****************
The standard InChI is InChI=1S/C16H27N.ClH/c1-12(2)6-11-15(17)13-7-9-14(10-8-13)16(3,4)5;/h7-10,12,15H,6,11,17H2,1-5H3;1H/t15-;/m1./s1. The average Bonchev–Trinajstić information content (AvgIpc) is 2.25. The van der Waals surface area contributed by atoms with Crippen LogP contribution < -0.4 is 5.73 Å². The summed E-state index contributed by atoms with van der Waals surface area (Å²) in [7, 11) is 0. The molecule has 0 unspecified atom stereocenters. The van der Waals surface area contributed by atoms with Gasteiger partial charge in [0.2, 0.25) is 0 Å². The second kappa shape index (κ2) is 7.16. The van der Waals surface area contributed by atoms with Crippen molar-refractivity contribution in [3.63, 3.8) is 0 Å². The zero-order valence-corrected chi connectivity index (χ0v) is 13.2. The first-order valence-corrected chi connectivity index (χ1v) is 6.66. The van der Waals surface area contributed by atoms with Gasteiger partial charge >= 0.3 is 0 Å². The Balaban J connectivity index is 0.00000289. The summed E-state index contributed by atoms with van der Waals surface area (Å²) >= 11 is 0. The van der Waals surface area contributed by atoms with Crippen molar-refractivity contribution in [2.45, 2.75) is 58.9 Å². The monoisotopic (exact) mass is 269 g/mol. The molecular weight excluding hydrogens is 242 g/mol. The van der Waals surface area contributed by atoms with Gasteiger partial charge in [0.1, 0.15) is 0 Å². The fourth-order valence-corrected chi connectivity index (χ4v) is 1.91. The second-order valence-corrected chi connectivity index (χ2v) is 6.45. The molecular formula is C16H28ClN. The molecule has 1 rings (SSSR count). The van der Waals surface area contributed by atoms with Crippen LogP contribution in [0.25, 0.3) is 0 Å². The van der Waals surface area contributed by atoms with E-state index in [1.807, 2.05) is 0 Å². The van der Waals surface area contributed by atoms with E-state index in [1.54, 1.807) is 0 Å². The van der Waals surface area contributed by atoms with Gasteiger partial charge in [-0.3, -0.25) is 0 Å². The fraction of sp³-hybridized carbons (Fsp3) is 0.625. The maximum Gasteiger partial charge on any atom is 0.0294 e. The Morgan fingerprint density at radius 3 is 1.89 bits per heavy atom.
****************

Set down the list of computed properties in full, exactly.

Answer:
The standard InChI is InChI=1S/C16H27N.ClH/c1-12(2)6-11-15(17)13-7-9-14(10-8-13)16(3,4)5;/h7-10,12,15H,6,11,17H2,1-5H3;1H/t15-;/m1./s1. The average Bonchev–Trinajstić information content (AvgIpc) is 2.25. The van der Waals surface area contributed by atoms with Crippen LogP contribution < -0.4 is 5.73 Å². The summed E-state index contributed by atoms with van der Waals surface area (Å²) in [7, 11) is 0. The molecule has 0 unspecified atom stereocenters. The van der Waals surface area contributed by atoms with Gasteiger partial charge in [0.2, 0.25) is 0 Å². The second kappa shape index (κ2) is 7.16. The van der Waals surface area contributed by atoms with Crippen molar-refractivity contribution in [3.63, 3.8) is 0 Å². The zero-order valence-corrected chi connectivity index (χ0v) is 13.2. The first-order valence-corrected chi connectivity index (χ1v) is 6.66. The van der Waals surface area contributed by atoms with Gasteiger partial charge >= 0.3 is 0 Å². The Balaban J connectivity index is 0.00000289. The summed E-state index contributed by atoms with van der Waals surface area (Å²) >= 11 is 0. The van der Waals surface area contributed by atoms with Crippen molar-refractivity contribution in [2.45, 2.75) is 58.9 Å². The monoisotopic (exact) mass is 269 g/mol. The molecular weight excluding hydrogens is 242 g/mol. The van der Waals surface area contributed by atoms with Gasteiger partial charge in [0.1, 0.15) is 0 Å². The fourth-order valence-corrected chi connectivity index (χ4v) is 1.91. The second-order valence-corrected chi connectivity index (χ2v) is 6.45. The molecular formula is C16H28ClN. The molecule has 1 rings (SSSR count). The van der Waals surface area contributed by atoms with Crippen LogP contribution in [0.25, 0.3) is 0 Å². The van der Waals surface area contributed by atoms with E-state index in [1.807, 2.05) is 0 Å². The van der Waals surface area contributed by atoms with E-state index in [1.54, 1.807) is 0 Å². The van der Waals surface area contributed by atoms with Gasteiger partial charge in [-0.3, -0.25) is 0 Å². The fraction of sp³-hybridized carbons (Fsp3) is 0.625. The maximum Gasteiger partial charge on any atom is 0.0294 e. The Morgan fingerprint density at radius 3 is 1.89 bits per heavy atom.